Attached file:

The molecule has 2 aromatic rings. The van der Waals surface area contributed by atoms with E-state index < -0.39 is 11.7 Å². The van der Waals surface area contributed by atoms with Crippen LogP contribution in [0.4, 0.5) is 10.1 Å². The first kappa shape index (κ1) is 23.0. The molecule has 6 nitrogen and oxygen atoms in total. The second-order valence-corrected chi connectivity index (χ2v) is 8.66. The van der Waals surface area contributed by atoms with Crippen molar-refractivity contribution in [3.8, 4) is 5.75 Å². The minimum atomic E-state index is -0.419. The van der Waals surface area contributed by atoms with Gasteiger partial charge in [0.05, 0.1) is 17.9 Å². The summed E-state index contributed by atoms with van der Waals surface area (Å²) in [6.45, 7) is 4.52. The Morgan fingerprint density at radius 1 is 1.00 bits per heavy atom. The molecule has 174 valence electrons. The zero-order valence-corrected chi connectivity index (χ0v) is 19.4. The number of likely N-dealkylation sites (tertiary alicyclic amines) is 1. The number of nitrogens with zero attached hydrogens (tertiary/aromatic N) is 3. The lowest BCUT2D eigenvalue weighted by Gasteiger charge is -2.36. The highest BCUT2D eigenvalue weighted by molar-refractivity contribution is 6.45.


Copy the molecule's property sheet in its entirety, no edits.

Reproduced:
The molecule has 2 aromatic rings. The van der Waals surface area contributed by atoms with E-state index < -0.39 is 11.7 Å². The van der Waals surface area contributed by atoms with Crippen LogP contribution in [0.4, 0.5) is 10.1 Å². The first kappa shape index (κ1) is 23.0. The molecule has 6 nitrogen and oxygen atoms in total. The second-order valence-corrected chi connectivity index (χ2v) is 8.66. The van der Waals surface area contributed by atoms with Crippen molar-refractivity contribution in [3.8, 4) is 5.75 Å². The minimum atomic E-state index is -0.419. The van der Waals surface area contributed by atoms with Gasteiger partial charge in [0.05, 0.1) is 17.9 Å². The summed E-state index contributed by atoms with van der Waals surface area (Å²) in [6.45, 7) is 4.52. The Morgan fingerprint density at radius 1 is 1.00 bits per heavy atom. The molecule has 174 valence electrons. The zero-order valence-corrected chi connectivity index (χ0v) is 19.4. The number of likely N-dealkylation sites (tertiary alicyclic amines) is 1. The number of nitrogens with zero attached hydrogens (tertiary/aromatic N) is 3. The lowest BCUT2D eigenvalue weighted by Gasteiger charge is -2.36. The highest BCUT2D eigenvalue weighted by molar-refractivity contribution is 6.45.